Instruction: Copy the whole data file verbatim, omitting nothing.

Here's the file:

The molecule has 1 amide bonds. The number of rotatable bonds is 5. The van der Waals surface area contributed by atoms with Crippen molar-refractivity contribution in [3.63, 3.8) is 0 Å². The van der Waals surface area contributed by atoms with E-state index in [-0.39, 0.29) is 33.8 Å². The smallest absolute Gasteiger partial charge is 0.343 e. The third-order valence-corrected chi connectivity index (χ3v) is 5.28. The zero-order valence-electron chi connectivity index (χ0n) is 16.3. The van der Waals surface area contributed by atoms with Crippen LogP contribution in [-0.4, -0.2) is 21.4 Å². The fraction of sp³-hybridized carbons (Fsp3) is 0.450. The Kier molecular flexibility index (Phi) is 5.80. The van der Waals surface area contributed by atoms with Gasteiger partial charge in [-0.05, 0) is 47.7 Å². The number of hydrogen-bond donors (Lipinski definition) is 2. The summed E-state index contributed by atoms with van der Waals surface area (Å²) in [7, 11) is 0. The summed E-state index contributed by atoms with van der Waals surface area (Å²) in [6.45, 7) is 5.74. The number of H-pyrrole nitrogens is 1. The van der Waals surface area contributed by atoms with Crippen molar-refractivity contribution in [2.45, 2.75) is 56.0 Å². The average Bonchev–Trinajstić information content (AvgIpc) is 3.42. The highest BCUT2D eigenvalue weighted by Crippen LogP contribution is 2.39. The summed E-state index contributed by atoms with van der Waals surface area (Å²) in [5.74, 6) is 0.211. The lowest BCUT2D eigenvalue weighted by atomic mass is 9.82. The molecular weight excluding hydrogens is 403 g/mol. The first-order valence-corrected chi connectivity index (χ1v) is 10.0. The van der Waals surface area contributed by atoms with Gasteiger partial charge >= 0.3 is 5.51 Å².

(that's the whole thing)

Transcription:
The molecule has 1 amide bonds. The number of rotatable bonds is 5. The van der Waals surface area contributed by atoms with Crippen molar-refractivity contribution in [3.63, 3.8) is 0 Å². The van der Waals surface area contributed by atoms with E-state index in [-0.39, 0.29) is 33.8 Å². The smallest absolute Gasteiger partial charge is 0.343 e. The third-order valence-corrected chi connectivity index (χ3v) is 5.28. The zero-order valence-electron chi connectivity index (χ0n) is 16.3. The van der Waals surface area contributed by atoms with Crippen LogP contribution in [-0.4, -0.2) is 21.4 Å². The fraction of sp³-hybridized carbons (Fsp3) is 0.450. The Kier molecular flexibility index (Phi) is 5.80. The van der Waals surface area contributed by atoms with Gasteiger partial charge in [-0.05, 0) is 47.7 Å². The number of hydrogen-bond donors (Lipinski definition) is 2. The summed E-state index contributed by atoms with van der Waals surface area (Å²) in [7, 11) is 0. The summed E-state index contributed by atoms with van der Waals surface area (Å²) in [6.45, 7) is 5.74. The number of H-pyrrole nitrogens is 1. The van der Waals surface area contributed by atoms with Crippen molar-refractivity contribution in [2.45, 2.75) is 56.0 Å². The average Bonchev–Trinajstić information content (AvgIpc) is 3.42. The highest BCUT2D eigenvalue weighted by Crippen LogP contribution is 2.39. The summed E-state index contributed by atoms with van der Waals surface area (Å²) in [5.74, 6) is 0.211. The lowest BCUT2D eigenvalue weighted by atomic mass is 9.82. The molecular weight excluding hydrogens is 403 g/mol. The first-order valence-corrected chi connectivity index (χ1v) is 10.0. The van der Waals surface area contributed by atoms with Gasteiger partial charge >= 0.3 is 5.51 Å².